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Weekly Resource Round-Up: December 12, 2023

This Week's Resources



If you have resources to share with our network, please contact Tobi Mojeed-Balogun our Associate Director of Programs Support.


Migrant families facing eviction from NYC shelter get 1 additional week to stay after Christmas (Gothamist)


"Migrant families with children won’t be forced to leave their homeless shelters during the holidays, but still face unclear directives from the city and a looming deadline to find other housing or reapply for shelter.

The first wave of families who received 60-day notices to leave their shelters were originally slated to be moved right after Christmas. Now, the Adams administration says it will let them stay an extra week.

“We just don’t want it to be optics,” Councilmember Rita Joseph said in an interview, calling on the administration to fully rescind the measure, which she said threatened to destabilize families and children. “Despite the delay in implementing the policy, they will still experience long-lasting effects. This is another form of displacement. This is inhumane.”" Read more here.


NYC Council grills Adams admin budget director on proposed cuts (NYNMedia)


"New York City Council members are fired up about budget cuts from Mayor Eric Adams’ administration, and a City Council hearing on Monday gave them a chance to make their opposition crystal clear. Council members packed into chambers to blast sweeping cuts to an array of city services, from parks, to senior centers, to composting, libraries and preschool.

“The city is facing tough economic headwinds in the coming years that we must confront, but our approach must be surgical and strategic, prioritizing the investments that we need to safeguard for New Yorkers,” City Council Speaker Adrienne Adams said. “Cutting every agency’s budget indiscriminately will disproportionately impact everyday New Yorkers.”" Read more here.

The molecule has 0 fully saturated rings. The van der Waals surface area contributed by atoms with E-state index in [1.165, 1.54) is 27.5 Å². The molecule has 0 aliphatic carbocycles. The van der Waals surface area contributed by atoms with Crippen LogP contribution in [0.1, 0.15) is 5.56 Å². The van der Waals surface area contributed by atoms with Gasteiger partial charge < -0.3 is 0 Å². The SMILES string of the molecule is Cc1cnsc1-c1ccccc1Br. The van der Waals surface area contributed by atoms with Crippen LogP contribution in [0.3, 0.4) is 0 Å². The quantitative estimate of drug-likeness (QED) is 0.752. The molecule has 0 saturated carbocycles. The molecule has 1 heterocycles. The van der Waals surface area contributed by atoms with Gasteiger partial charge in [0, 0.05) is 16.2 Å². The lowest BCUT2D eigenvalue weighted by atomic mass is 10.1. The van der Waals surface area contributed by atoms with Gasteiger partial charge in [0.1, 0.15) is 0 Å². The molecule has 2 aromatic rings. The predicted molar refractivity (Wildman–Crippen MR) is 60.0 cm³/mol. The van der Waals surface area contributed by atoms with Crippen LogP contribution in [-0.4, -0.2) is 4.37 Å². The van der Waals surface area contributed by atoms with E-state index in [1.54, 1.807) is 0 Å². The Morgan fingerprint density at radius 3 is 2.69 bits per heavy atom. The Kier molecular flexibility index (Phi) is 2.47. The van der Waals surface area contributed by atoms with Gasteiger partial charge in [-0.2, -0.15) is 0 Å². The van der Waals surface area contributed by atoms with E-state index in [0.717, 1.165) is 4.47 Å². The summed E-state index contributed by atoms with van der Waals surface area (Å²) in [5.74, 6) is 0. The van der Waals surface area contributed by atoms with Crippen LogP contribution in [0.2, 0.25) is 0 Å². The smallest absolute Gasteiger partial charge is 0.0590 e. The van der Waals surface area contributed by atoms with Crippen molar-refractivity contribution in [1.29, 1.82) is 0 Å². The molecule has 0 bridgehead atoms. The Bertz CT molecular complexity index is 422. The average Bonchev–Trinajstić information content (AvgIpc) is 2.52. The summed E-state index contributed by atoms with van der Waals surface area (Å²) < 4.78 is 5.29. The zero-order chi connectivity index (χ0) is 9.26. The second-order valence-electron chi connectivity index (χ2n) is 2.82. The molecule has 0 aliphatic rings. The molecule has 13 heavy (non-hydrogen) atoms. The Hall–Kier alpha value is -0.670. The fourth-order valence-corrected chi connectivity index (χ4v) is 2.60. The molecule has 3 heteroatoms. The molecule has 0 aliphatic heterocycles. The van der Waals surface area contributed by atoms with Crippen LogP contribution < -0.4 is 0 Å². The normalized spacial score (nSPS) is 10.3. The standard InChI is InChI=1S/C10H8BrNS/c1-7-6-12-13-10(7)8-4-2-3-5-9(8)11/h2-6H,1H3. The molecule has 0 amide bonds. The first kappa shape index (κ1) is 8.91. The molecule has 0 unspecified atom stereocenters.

Rent-Stabilized Apartment Tally Drops Further, as Some Landlords Try to Rent at Market Rates (The City)


"Earlier this year, THE CITY published a database of tens of thousands of rent-stabilized buildings whose owners reported having fewer regulated apartments in 2021 than in 2019, as shown on their property tax bills. The drop was surprising given that changes to rent laws in 2019 forbade removing apartments from regulation in most instances.

Now THE CITY has obtained the same information for 2022 via the nonprofit JustFix — and it shows an even larger number of apartments that had once been registered as rent-stabilized now unaccounted for. 

Staff at the state housing agency, as well as landlord groups, say that late paperwork from landlords certifying their rent-regulated apartments, which they must complete by July every year, likely accounts for the decline, as did pandemic disruptions." Read more here.


NYC’s class size working group delivers recommendations — but some members dissent (Chalkbeat NY)


"After months of deliberation, internal clashes, and comments from nearly 2,000 people, a working group tasked with advising New York City’s public schools on complying with a landmark state law capping class sizes released its final recommendations Monday.

The 55-page report, which had an initial Oct. 31 deadline, includes more than 50 recommendations. Its prominent suggestions include capping enrollment at some overcrowded schools, moving pre-K programs out of district buildings and into community organizations, and offering financial incentives to boost teacher hiring.

The report, which is similar to a draft version released in September, is non-binding. Education Department officials still have final say in how they’ll meet the new legal mandates, which are expected to be phased in over the next five years. But the contentious process of putting the recommendations together illustrates how complicated meeting the new mandates will be." Read more here.


Only a Handful of Migrants at ‘Reticketing Site’ Accept City’s Free Trips Out (The City)


"Of the thousands of people who’ve passed through an East Village “reticketing site” City Hall opened a month ago to encourage migrants to move somewhere else, just 10% have accepted tickets elsewhere, according to internal data obtained by THE CITY. 

Of 5,560 people who’ve gone to the reticketing site, just 570 have taken free plane or bus rides to leave New York City, the data show. 

The rate of people accepting passage out of the city slumped even more dramatically this week, as hundreds of people lined up in the cold outside for hours waiting for another shelter bed. Of the 442 people who passed through the East Village reticketing site Monday, just three of them took the city up on its offer of a ticket elsewhere, less than one percent, the data obtained by THE CITY showed." Read more here.


The Government Spends Billions on Food. Who Benefits? (Civil Eats)